Hawaii Is Culling Feral Cats — To Save Its Endangered Birds

Animal advocates in Hawaii are pitted against each other: split between protecting the endangered birds and protecting the feral cats.
​Feral cats are roaming Hawaii —and bird lovers aren't happy about it.
Feral cats are roaming Hawaii —and bird lovers aren't happy about it. (AP Photo / Lucy Pemoni)

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Yet another (cat)strophe is coming to head in Hawaii. There are one too many million feral cats freely roaming in what’s considered the ‘bird extinction capital of the world’, where they hunt for survival—and sport.

Containing their predatory power has pitted animal advocates against each other: split between protecting the endangered birds and protecting the feral cats. And much to the dismay of cat advocates, many conservationists insist on an unpopular but necessary solution: removing cats from the landscape. And while every animal culling faces pushback, it gets even more messy when it involves a favorite pet.


“I think part of the problem is that people really identify with cats because they think of cats as their pets,” bird expert Andre Raine told VICE News. “but it's hard for them to identify with the birds.”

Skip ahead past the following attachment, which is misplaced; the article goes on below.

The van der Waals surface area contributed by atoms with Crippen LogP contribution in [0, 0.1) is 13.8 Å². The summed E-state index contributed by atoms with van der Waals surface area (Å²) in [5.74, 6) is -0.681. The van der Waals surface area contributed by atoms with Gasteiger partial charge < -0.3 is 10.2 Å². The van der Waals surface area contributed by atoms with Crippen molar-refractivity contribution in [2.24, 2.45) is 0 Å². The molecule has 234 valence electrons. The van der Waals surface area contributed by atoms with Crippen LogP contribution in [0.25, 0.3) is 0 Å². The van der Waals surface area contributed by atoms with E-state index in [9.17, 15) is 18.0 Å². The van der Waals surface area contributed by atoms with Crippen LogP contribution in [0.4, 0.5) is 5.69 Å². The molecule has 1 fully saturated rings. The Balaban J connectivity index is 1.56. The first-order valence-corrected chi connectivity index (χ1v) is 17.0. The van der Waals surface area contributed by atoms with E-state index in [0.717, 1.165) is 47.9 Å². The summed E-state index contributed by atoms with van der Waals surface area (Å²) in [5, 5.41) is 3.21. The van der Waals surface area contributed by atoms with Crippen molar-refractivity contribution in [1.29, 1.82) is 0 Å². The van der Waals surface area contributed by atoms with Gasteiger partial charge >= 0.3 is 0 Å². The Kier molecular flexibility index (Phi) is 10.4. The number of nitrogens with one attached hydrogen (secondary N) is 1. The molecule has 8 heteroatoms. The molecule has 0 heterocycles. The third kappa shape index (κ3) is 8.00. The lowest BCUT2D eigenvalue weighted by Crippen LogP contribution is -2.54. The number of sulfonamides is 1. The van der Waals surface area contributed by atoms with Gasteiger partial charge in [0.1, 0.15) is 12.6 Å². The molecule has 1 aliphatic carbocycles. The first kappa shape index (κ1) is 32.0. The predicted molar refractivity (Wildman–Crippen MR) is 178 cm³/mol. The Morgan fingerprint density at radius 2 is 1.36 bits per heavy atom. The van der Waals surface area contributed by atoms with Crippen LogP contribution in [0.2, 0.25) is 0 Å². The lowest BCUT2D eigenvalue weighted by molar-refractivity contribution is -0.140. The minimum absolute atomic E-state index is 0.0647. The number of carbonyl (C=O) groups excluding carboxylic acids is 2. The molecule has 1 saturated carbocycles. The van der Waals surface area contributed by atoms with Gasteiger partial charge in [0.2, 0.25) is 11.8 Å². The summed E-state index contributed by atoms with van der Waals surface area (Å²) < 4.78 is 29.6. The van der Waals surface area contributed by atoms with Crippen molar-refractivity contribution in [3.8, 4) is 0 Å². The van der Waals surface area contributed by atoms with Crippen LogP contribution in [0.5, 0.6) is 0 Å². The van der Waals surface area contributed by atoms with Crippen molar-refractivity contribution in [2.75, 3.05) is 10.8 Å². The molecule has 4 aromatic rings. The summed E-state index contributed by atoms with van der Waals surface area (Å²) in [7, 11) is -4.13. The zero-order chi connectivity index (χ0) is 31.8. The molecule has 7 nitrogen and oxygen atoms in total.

This isn’t just a Hawaii problem. Cats terrorize birds all over the world. It’s estimated they kill around 2.4 billion birds in the U.S. each year. But the stakes are higher in Hawaii where there are roughly 2 million cats. And birds that haven’t evolved a defense against these human-introduced threats. Since humans arrived, 95 of Hawaii’s 142 endemic bird species have already disappeared. 

To reduce the cat population, cat advocates have upheld a technique called ‘Trap, Neuter, and Release’ or TNR. It’s exactly what it sounds like: they feed a colony of feral cats, trap them usually late at night, sterilize them with a vet, and then return them where they came from. 

Not only do wildlife experts argue that TNR doesn’t actually lead to a decrease in colony size, but that it doesn’t solve the issue of outdoor cats. So long as they are outside, they could be preying on birds. 

Which is why conservationists insist on predator control strategies like euthanasia to solve the problem of both overpopulation and cats on the landscape. Predator control specialists like Alex Dutcher with Hallux Ecosystem Restoration will focus on trapping the cats in remote parts of the mountain, where the cats are forced to hunt for survival.


“What does make it easier is knowing that we are euthanizing them humanely and quickly and ending their short and really hard lives and saving birds in the process,” Dutcher told VICE News.

And for native birds like Newell’s shearwaters and Hawaiian Petrels, Kaua’i is the last stronghold. It goes beyond saving a species, but preserving a vital part of native hawaiian culture that’s been repeatedly colonized by invasives including the cat.

“It's interesting when people think we need to pick a side on the cats, you know, predation versus pets. And you don't have to,” Nicole Schafer Crane of The Kauai Human Society told VICE News.”It's us trying to work together to come up with a solution.”

And there is one solution that appeals to both cat lovers and bird protectors: leashes. Cats can go outside, take a walk like a dog, and not potentially tear through a vulnerable treat.